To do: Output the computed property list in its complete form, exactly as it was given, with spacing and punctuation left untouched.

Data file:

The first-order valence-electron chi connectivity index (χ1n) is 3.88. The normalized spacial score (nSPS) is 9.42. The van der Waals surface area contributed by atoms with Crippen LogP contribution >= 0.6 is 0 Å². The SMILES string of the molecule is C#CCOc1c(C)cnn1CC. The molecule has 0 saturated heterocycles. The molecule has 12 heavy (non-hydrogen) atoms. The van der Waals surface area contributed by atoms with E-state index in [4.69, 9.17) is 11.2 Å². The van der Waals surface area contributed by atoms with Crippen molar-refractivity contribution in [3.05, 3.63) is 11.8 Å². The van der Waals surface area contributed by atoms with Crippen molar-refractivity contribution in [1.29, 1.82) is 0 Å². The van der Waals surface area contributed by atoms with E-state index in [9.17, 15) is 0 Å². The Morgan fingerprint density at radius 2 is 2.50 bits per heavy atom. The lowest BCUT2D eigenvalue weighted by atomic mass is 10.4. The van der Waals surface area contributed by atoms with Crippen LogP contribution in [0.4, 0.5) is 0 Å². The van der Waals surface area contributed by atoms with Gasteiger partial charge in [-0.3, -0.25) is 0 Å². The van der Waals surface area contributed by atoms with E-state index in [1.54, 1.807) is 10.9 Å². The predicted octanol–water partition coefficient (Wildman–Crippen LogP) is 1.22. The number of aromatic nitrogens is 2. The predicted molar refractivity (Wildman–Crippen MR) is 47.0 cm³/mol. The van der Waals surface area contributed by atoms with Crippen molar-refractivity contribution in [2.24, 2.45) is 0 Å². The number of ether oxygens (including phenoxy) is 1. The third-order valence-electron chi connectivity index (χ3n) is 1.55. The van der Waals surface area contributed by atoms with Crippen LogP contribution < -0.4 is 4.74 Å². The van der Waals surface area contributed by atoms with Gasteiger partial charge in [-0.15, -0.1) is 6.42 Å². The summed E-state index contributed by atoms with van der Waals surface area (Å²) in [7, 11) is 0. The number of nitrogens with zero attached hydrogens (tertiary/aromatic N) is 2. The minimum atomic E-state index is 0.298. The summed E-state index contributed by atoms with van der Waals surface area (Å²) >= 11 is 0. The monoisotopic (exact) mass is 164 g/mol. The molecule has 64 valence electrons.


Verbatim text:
The first-order valence-electron chi connectivity index (χ1n) is 3.88. The normalized spacial score (nSPS) is 9.42. The van der Waals surface area contributed by atoms with Crippen LogP contribution >= 0.6 is 0 Å². The SMILES string of the molecule is C#CCOc1c(C)cnn1CC. The molecule has 0 saturated heterocycles. The molecule has 12 heavy (non-hydrogen) atoms. The van der Waals surface area contributed by atoms with E-state index in [4.69, 9.17) is 11.2 Å². The van der Waals surface area contributed by atoms with Crippen molar-refractivity contribution in [3.05, 3.63) is 11.8 Å². The van der Waals surface area contributed by atoms with Crippen molar-refractivity contribution in [1.29, 1.82) is 0 Å². The van der Waals surface area contributed by atoms with E-state index in [9.17, 15) is 0 Å². The Morgan fingerprint density at radius 2 is 2.50 bits per heavy atom. The lowest BCUT2D eigenvalue weighted by atomic mass is 10.4. The van der Waals surface area contributed by atoms with Crippen LogP contribution in [0.4, 0.5) is 0 Å². The van der Waals surface area contributed by atoms with Gasteiger partial charge in [-0.3, -0.25) is 0 Å². The van der Waals surface area contributed by atoms with E-state index in [1.54, 1.807) is 10.9 Å². The predicted octanol–water partition coefficient (Wildman–Crippen LogP) is 1.22. The number of aromatic nitrogens is 2. The predicted molar refractivity (Wildman–Crippen MR) is 47.0 cm³/mol. The van der Waals surface area contributed by atoms with Crippen molar-refractivity contribution in [2.24, 2.45) is 0 Å². The number of ether oxygens (including phenoxy) is 1. The third-order valence-electron chi connectivity index (χ3n) is 1.55. The van der Waals surface area contributed by atoms with Crippen LogP contribution < -0.4 is 4.74 Å². The van der Waals surface area contributed by atoms with Gasteiger partial charge in [-0.15, -0.1) is 6.42 Å². The summed E-state index contributed by atoms with van der Waals surface area (Å²) in [7, 11) is 0. The number of nitrogens with zero attached hydrogens (tertiary/aromatic N) is 2. The minimum atomic E-state index is 0.298. The summed E-state index contributed by atoms with van der Waals surface area (Å²) >= 11 is 0. The monoisotopic (exact) mass is 164 g/mol. The molecule has 64 valence electrons.